Oldies But Goldies: Dylan In The 60s

Written by | June 1, 2016 4:43 | No Comments

Share
73907424-306x306-1354902878

Bob Dylan’s early career seems fated now but in the 1960s it appeared to be veering off in million directions and reinventing itself at the speed of various amphetamines before finding itself on heroine, crashing, breaking, finding a music older than the Appalachian mountains and ending up singing country with Johnny Cash. It is tough writing about Dylan’s 60s albums -so much has been said by so many. I bet I find the 80s Dylan much more fun.

Bob Dylan (1962)
He looked like a street urchin out of “The Grapes Of Wrath” and sounded as though he was a 100 years and had just stepped off a mountain range and into the urban jungle we know as New York. These songs are acoustic standards and promising newbies with the excellent “Baby, Let Me Follow You Down” the powerful “See That My Grave Is Kept Clean” and the hat tip “Song To Woody,” the harbinger “Highway 51” all held together by an acoustic guitar setting the tempo and a harmonica like the freight trains he was so obsessed with. If it all feels a little obvious today it sure didn’t then, not even “House Of The Rising Sun”. Grade: “B+”

The Freewheelin’ Bob Dylan (1963)
The legend begins here. A song that will last as long as men raise their voice in peaceful communion “Blowing In the Wind” makes its first appearance here. The lesson the song teaches is implications, it’s not “How many roads must a man walk down before you call him a man,” that makes it so great, it’s “How many sea’s…” the very next line because in writing a great poem it can’t be all lean; it can’t all cut you too pieces as the interaction of question and question to an answer so euphemistic it is barely a reply at all. Is the point there is no answer? Or is it that the answer is in a Taoist manner unreachable; the deepest move to freedom is the most ethereal. In musical terms it frees the listener to enter the dialogue on our own terms. It is the deepest freedom of all here, the freedom to interpret these most human of sentiments in any way we chose to. Nominally, “Blowing In The Wind” is about the Black human rights movement but it has bypassed the time frame and speaks to a common humanity timeless and gloried. Dylan learnt a lesson from the song as well: he learnt that all politics is personal and in writing the personal instead of the personal he could allow his songs the freedom protest music wouldn’t allow them. Dylan’s greatest song of course. Grade “A+”

The Times They Are A-Changing (1964)
This is about as close as Dylan got to repeating himself in the early folkie days but how close is that? “Come gather round people wherever you roam…” are his first words like an Old Testament Prophet, like a Joshua, spreading the word of God. This album, following as it did the Cuban Missile crisis, the start proper of the Vietnam War, and the assasination of JFK, this is bleak beyond penetration, hell, it’s bleaker than “A Hard Rain’s Gonna Fall” . And all originals. Grade: “A-‘

Another Side Of Bob Dylan (1964)
Like “New Morning” following “Self Portrait” a decade later, this takes the man who was protesting on “A-Changin” and changed him into the man who is introspecting on “Another Side”. His heartbroken, old worldly, up against the wall Dylan gone for good and replaced by the still acoustic but inner searching Dylan and was being lead on many a deadend for the freedom as a refussal to be emotionally vulnerable “All I Really Wanna Do” to deep compassion for the lost and caring “To Ramona” (includes a lyric so great it seems to be a truth all religions fight against: “There is no use in trying to deal with the dying…” and of course “My Back Pages” in which he expresses with the greatest delicacy why protest music does not work as he struggles defining good and bad in ways he didn’t have problems earlier. And over and over gain he has problems with women as he becomes hardened, callowed, by the effects of fame and fortune on true love. Grade: “A+”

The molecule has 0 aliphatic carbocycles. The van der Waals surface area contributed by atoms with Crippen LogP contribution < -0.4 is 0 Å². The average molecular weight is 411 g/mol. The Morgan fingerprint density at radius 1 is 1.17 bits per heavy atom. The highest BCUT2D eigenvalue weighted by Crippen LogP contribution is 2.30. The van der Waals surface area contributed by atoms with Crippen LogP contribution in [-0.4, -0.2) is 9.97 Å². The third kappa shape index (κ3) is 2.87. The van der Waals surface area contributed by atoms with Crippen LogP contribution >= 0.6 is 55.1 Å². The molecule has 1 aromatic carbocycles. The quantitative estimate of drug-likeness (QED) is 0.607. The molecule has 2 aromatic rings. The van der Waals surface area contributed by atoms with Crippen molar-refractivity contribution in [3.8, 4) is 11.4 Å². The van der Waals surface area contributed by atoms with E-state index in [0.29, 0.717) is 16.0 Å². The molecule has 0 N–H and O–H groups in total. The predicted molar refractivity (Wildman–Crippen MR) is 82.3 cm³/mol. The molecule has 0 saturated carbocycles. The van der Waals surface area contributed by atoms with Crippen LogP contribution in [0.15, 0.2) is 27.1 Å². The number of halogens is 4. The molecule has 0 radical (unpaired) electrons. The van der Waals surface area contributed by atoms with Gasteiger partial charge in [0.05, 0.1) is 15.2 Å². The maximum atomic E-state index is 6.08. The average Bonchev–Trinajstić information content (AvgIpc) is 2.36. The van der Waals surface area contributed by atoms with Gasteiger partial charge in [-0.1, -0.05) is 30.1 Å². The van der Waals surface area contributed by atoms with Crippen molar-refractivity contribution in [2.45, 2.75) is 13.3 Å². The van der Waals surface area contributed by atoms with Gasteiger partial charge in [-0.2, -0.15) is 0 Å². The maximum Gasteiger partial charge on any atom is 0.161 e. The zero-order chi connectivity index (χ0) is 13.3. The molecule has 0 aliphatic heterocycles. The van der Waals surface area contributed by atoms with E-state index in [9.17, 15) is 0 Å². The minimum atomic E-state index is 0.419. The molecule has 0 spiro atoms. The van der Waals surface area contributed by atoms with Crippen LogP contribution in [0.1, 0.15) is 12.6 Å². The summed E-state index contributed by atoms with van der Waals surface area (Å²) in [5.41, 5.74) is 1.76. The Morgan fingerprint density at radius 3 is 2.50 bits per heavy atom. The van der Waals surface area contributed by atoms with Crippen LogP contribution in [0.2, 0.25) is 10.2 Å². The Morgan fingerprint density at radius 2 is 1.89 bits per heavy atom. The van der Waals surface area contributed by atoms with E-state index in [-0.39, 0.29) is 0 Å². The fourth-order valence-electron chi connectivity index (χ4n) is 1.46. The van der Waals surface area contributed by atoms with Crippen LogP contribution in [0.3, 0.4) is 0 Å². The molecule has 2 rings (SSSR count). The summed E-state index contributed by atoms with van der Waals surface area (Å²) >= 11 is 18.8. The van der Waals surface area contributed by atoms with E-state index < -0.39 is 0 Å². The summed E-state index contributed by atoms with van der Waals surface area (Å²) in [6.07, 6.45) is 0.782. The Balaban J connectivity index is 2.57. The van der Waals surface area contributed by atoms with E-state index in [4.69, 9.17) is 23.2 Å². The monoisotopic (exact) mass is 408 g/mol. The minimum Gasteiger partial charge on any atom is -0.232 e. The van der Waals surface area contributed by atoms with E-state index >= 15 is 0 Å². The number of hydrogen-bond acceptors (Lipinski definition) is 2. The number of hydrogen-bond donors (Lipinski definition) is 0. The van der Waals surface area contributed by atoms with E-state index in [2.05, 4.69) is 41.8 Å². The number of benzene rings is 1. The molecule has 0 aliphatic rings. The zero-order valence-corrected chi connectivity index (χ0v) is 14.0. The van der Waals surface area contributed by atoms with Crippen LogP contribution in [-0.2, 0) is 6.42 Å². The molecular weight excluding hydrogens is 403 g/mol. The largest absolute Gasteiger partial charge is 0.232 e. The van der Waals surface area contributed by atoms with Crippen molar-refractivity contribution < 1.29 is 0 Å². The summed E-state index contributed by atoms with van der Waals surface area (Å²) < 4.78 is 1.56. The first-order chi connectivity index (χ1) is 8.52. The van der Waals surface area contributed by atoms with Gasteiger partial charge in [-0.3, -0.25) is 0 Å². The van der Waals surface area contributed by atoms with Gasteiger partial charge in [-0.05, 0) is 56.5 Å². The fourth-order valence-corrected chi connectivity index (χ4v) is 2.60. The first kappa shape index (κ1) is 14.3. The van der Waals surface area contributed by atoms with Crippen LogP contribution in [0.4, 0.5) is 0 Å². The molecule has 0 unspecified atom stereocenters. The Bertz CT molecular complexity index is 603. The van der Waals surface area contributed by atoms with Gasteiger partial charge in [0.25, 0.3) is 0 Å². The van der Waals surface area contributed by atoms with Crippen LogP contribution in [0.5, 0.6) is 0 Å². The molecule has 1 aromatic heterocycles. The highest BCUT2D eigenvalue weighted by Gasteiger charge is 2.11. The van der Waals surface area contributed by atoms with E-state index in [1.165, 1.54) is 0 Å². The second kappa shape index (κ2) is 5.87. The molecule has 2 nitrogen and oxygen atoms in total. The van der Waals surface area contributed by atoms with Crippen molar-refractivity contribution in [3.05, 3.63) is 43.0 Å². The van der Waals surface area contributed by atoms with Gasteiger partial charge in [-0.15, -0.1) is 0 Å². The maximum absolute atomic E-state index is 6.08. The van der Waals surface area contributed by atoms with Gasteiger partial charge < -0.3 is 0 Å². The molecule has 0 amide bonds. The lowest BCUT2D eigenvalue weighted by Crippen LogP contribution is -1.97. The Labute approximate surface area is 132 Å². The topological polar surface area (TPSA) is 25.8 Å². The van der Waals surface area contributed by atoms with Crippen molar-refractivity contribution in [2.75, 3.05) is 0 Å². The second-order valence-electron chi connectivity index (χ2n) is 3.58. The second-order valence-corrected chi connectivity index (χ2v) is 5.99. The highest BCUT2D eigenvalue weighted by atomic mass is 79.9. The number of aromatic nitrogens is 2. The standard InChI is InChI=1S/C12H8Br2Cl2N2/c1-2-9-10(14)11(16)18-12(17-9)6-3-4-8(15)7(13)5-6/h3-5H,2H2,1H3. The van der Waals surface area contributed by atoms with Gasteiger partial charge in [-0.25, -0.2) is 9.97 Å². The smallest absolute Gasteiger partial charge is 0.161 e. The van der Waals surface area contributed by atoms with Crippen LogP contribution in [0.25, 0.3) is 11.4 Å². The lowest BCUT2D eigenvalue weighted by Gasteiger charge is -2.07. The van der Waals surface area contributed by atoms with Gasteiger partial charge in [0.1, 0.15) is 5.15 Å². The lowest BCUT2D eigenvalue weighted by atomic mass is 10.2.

Bringing It All Back Home (1965)
It took Hannah Arendt to teach us Heidegger it took Roger McGuinn to teach us how to hear Dylan on “Mr. Tambourine Man” . But that wasn’t the story, the story was the first side and the electrical Dylan. Don’t look back. Grade: “A+”

Highway 61 Revisted (1965)
Shout it from the mountain: Muddy Waters meets Abraham down the road a-piece. Grade: “A+”

Blonde On Blonde (1966)
Ah, good, the drugs have kicked in. There is something so lost and found on this double and all the loves aren’t loves they are emotional breakdowns because you think you’re looking for, or maybe you’ve found something out there but you can’t put your finger on it. Maybe the hard, twisted rock sound of the Hawks was there to lead to you through the haze of acid and heroine to a catharism that can’t be spoken. It is in the charge of emotional freedom Dylan is still so fully propagating and where he thinks he’ll find himself but what he might find instead is a certain nothingness that when he agrees upon restrictiosns to himself he is dismissed and lied to by politicians and women but not in that order. It is all dumbfounding and the spinning realm of lyric dumbfounds us more and Dylan is confounded by the lack of emotional commitment he offers which he considers as the clearest personification of want is considered calloused and all the time Levon Helms thumps it all back home. Oh, and “Absolutely Sweet Marie” is a great song. Grade: “A+”

Bob Dylan’s Greatest Hits (1967)
Includes “Positively 4th Street” otherwise only available as a single. Grade: “B”

John Wesley Harding ( 1967)
My fave Dylan album. Simple parables and a love song thrown in for good measure with a sound not rock and not folk and not country but a unique Americana for the winter of our despair. Grade: “A+”

Tags:

Leave a Reply

Your email address will not be published. Required fields are marked *